What's something you've learned recently that you found interesting or useful?
I started jotting a few things down earlier but it didn't save it the draft for some reason. Ah well, doesn't matter, they were kind of boring anyway. So now I'll do one detailed one instead, but you write one or a few, as many as you'd like to share.
A Tip for Cooking Pecorino Cheese in a Very Hot Oven:
This is from Stefano Callegari, the owner of an Italian pizzeria, Sforno, in the Cinecittà District, a suburb of southeastern Rome (aka Hollywood on the Tiber.)
When it comes to making pizza, the hotter the oven, the better. Proper wood fire pizza ovens cook 800-900F, but this cannot be achieved in a home oven, which tends to max out at 450-500F (250 -260C). This trick applies to wood fire and commercial ovens, though I'm wondering if there are other scenarios using a home oven, with different ingredients that are also delicate, where it may also be useful and applicable.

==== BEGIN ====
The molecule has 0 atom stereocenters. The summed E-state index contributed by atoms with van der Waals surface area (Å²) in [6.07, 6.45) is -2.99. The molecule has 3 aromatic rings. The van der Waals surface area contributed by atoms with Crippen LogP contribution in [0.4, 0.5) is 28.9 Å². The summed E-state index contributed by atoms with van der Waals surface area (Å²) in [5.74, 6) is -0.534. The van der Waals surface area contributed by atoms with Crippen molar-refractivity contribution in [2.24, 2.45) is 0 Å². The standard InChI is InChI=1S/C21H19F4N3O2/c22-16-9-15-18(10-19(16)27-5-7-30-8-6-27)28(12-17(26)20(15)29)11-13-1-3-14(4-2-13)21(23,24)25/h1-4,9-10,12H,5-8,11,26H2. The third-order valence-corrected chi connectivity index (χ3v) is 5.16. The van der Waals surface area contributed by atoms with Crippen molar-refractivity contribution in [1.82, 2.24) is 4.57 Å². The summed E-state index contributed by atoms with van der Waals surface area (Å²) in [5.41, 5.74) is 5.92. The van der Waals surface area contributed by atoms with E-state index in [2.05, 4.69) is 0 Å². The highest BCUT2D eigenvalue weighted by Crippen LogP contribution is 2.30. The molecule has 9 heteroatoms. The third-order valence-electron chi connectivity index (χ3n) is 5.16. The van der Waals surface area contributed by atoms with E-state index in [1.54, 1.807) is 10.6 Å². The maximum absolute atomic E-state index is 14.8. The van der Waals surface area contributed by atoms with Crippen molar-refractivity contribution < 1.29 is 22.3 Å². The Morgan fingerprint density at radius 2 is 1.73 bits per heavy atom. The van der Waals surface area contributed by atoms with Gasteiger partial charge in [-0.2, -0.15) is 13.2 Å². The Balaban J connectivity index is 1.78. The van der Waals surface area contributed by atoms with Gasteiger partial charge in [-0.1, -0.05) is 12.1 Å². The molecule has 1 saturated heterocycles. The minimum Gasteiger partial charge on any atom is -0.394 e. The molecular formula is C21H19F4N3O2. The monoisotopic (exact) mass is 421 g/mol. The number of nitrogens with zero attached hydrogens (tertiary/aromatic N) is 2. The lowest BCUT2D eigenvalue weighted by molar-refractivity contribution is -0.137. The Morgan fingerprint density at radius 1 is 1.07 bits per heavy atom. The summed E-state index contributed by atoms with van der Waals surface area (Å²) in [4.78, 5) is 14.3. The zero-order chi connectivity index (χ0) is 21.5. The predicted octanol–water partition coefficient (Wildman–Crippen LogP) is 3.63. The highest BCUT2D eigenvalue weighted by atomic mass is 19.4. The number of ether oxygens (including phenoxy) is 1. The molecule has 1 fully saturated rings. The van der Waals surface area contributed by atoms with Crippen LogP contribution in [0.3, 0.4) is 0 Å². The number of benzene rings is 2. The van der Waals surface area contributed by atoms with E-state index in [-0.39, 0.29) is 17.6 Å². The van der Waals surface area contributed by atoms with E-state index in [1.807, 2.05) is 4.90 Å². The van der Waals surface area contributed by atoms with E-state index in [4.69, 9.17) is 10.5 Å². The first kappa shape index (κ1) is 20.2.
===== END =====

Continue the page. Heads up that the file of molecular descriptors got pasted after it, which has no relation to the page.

Cacio e Pepe is a very simple pizza that takes a classic Italian pasta dish and reinterprets it as a pizza. The cheese is pecorino. However, cooking pecorino in a hot oven makes it bitter, and separates it. How can you mitigate this? Ice cubes. Ice cubes gently melt the hard pecorino in a water bath so the cheese doesn't dry out too much, and it prevents the pizza crust from burning, while still resulting in a classic (and proper Italian) crispy crust.
Pecorino Romano is a hard, salty Italian cheese, often used for grating, made with sheep's milk meaning "ovine" or "of sheep"; "Pecorino romano" is an Italian product recognized and protected by the laws of the European Community. It was a staple in the diet for the legionaries of ancient Rome. It is still made according to the original recipe and is one of Italy's oldest cheeses.
Reference and Recipe: